Alright Ya'll. I am ITCHING to get back into the classroom. I have loved being off with my kiddos since Spring Break but I am ready to be back singing, dancing, and playing instruments with students! My kids are ready to be Liberty Union Lions, too! Aren't they cute?
Being at a new school, I have to adjust my normal welcome back activities. My students won't know me and my teaching style, and I won't know anything about them or what they already know and love about music. I am hoping to learn as much as possible through some easy activities, in addition to setting expectations, so that we can start the year off on the right (dancing) foot.
I have a few ideas that I am playing around with and I will update with what I chose and how things went. Some non-negotiables for the first lesson are: Seating Charts.
I LOVE this Organized Chaos post
where she talk about leading each student to their seat and using their names to make a personal connection- rather than just reading names from a list. I will also be sure to go over procedures
- disguised as fun activities- such as moving to new spaces in the room, expectations on how to take care of ourselves, others and the music room etc. These will be practiced more and unpacked the whole first month of school so students are really clear on how we can work together to make music awesome.
Other things that I am thinking about for the first few lessons for my older kids (2-4) are:
Students will move around the room to find where things are, talk to me about themselves, and share what they already know about music. Students will have 10 minutes to complete as many of the challenges as they can. Get an editable scavenger hunt google doc HERE
. (Note: it will prompt you to make a copy so you have your own in your drive with out accidentally changing mine.)
I want to get the kids up and moving with an easy dance. This will also help us practice how to move about the room and possibly choose partners, depending on the dances chosen. Pata Pata and Sasha are on the top of my list right now. When we do Sasha, I plan on doing it 2x and during the 2nd time pausing after each partner switch to answer silly questions. I also love the singing game "Billy Billy" which is an easy introduction to a long-ways set, working with partners, and being silly!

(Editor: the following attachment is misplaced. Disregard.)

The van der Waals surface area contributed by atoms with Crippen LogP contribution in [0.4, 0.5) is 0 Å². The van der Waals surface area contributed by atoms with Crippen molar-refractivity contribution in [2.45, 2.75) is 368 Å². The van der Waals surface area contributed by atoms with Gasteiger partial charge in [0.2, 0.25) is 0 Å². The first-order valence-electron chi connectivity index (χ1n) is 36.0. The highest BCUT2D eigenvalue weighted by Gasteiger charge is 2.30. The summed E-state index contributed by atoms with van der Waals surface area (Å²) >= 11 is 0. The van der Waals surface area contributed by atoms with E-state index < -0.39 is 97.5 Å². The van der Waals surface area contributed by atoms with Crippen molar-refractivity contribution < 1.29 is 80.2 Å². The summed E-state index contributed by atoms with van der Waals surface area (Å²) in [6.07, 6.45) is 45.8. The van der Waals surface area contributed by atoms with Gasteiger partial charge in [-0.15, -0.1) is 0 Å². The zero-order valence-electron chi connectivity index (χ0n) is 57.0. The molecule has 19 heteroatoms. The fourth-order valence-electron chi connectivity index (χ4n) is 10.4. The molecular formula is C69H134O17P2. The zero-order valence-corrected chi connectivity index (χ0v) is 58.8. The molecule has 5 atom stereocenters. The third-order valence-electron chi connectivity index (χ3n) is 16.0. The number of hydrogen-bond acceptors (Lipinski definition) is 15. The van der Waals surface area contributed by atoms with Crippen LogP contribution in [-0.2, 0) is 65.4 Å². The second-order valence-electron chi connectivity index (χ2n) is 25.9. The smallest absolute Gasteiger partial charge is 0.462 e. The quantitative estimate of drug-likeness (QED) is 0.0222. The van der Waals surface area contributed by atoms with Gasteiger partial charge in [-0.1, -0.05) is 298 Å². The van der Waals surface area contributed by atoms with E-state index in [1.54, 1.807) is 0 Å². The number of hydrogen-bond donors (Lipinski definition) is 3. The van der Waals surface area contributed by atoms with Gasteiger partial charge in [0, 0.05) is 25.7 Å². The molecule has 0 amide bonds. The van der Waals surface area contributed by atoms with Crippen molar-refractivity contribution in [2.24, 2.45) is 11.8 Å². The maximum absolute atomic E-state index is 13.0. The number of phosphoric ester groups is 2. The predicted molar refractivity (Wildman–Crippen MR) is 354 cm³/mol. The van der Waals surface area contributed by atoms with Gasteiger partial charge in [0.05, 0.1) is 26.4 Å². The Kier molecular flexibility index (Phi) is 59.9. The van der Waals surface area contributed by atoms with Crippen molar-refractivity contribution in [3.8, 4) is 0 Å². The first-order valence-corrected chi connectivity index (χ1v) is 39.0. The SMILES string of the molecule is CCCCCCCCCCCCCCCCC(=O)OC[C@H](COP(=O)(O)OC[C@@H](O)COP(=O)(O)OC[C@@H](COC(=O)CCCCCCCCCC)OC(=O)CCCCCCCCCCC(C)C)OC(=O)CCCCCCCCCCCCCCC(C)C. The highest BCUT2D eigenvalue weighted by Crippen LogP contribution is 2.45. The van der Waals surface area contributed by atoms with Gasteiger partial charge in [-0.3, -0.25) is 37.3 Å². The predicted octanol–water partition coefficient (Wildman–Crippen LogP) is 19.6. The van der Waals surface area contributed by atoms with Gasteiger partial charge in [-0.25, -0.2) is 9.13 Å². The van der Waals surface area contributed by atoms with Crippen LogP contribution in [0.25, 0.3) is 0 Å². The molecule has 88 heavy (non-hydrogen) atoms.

Have you used Flipgrid
? LOVE IT (and it is free now for everyone now)! I will be making a grid for each grade and students will be able to make a short intro video about themselves with fun facts, cool things they did over the summer, or anything else they want their peers and me to know about them! I will be making videos myself too- so the kids can learn more about me :)
7 Habits Songs:
My new school is a Leader in Me
School. To help myself learn more about the 7 habits, I want to have the kids work in groups to make a short song or rap about one of the habits and how they use it in their school.
Again, connecting to Leader In Me, we will be choosing/assigning class jobs within the first month of school. Students will be paper-passer-outers, sub helpers, materials masters, technology gurus, compliment givers, light switch operators, nurse buddies and more. Students will have the same job for at least a quarter, if not longer. Everyone
will be part of a team!
I plan on doing a name game each class for a few weeks to really start to put faces with names. Some of my favorites are Jump In-Jump Out and Play your Name (students "play and say" their name using body percussion and then the class echos. We try to see how many we can string together before people mess up or forget!)
This is one of my favorite review games! There are 2 versions- one is great for centers- students match a musical symbol, to its name, to its definition. The other one is great to get kids up and moving to share what they know- the teacher puts the symbols on the board and splits the students into teams. A music symbol is called or a definition read and students have to race to the board and hit the correct symbol first. So fun! These games can also be done with instrument families, or even rhythms and/or solfege patterns!
I will also have a 5th grade class at the middle school and I am still learning what that will be but many of the above activities will still apply! As for the little ones, I always have students meet me at the door and we enter saying "Engine Engine No. 9" The first week I tell a long story about a train ride- going up and down hills, into caves, etc. so students really learn the words to the chant and we end up in a circle. We then do a name game, talk about expectations briefly and get assigned seats. Sometimes this is all we have time for! If there is still time left, we do a game of freeze dance or follow the leader (first class- I am the leader and students mirror me but as the school year progresses students become leaders, too!).
I hope these ideas help you as you prepare to go back to school. Share one of your favorite back-to-school activities below!